France

France

'France can be number two for wind', WindEurope CEO claims

FRANCE: The country is set to leapfrog the UK and Spain into second place in Europe for installed wind capacity by 2030, according to WindEurope CEO Giles Dickson.

WindEurope CEO Giles Dickson speaking at the FEE's annual conference
WindEurope CEO Giles Dickson speaking at the FEE's annual conference

Germany would retain its position as Europe’s wind power leader, but due to policies brought in by the new French government and progress on its continent-leading four floating offshore projects, France was likely to climb up the table, Dickson said.

Dickson encouraged the French wind industry to call on president Emmanuel Macron’s government to foster closer ties with Germany in leading the energy transision in Europe.

He was speaking at the French Wind Energy Association’s (FEE) annual conference ahead of WindEurope publishing its outlook for 2030.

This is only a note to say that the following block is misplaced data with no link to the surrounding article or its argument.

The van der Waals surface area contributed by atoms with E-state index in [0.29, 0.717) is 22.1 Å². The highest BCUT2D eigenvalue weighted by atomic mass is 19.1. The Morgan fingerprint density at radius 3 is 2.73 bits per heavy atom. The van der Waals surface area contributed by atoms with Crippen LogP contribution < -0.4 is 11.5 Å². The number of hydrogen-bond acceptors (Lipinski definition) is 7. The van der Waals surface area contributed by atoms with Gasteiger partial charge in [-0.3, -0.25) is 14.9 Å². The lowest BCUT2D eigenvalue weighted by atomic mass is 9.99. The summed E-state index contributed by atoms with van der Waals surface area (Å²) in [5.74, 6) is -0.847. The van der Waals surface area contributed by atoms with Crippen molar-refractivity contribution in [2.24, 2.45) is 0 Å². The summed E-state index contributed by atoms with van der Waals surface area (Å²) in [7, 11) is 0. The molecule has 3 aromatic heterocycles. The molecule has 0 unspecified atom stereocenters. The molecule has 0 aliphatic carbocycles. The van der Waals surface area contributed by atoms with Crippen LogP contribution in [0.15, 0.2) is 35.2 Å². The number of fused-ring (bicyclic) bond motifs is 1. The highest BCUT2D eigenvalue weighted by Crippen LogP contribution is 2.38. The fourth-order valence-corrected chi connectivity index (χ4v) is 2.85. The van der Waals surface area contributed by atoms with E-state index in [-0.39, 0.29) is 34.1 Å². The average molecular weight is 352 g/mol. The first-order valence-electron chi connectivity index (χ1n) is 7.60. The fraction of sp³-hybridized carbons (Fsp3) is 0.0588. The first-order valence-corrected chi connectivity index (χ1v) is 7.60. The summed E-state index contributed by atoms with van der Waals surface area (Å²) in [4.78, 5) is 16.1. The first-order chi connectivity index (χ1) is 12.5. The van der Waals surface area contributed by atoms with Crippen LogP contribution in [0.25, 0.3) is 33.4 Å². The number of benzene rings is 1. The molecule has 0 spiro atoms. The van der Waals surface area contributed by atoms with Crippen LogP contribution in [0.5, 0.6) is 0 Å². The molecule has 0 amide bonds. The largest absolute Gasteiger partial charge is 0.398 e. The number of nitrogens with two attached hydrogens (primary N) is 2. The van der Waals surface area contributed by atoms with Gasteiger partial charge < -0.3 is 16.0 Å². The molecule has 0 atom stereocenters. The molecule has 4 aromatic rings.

Video is in French. For translations, follow instructions under 'Subtitles' and 'Settings'

"The general message from where we sit watching everything happening in Europe, the outlook for France is perhaps the most positive that we can see in Europe," Dickson said.

As of 1 September, France had over 12.8GW installed capacity, all of which is onshore, according to Windpower Intelligence, the research and data vision of Windpower Monthly.

New environment minister, Nicolas Hulot, shelved plans for a French offshore zone in August, but with French companies, including Ideol and Dietswell developing floating projects, France could soon open its offshore account, however, Dickson added.

The country trails Germany (52.8GW total installed capacity), Spain (23.1GW) and the UK (16.2GW).

But uncertainty in Spain and the UK meant France was well-positioned to overtake the two countries with more installed wind capacity, Dickson said. Meanwhile, in Germany, the latest auction rounds have also created obstacles for the industry.

"Of course the German market will remain," he added. "It is the only government which has already established regulations for onshore and offshore wind that have gone to parliament.

"But as we know they had problems with the auctions. They wanted to target community projects, but they don’t know exactly when these projects will be installed."

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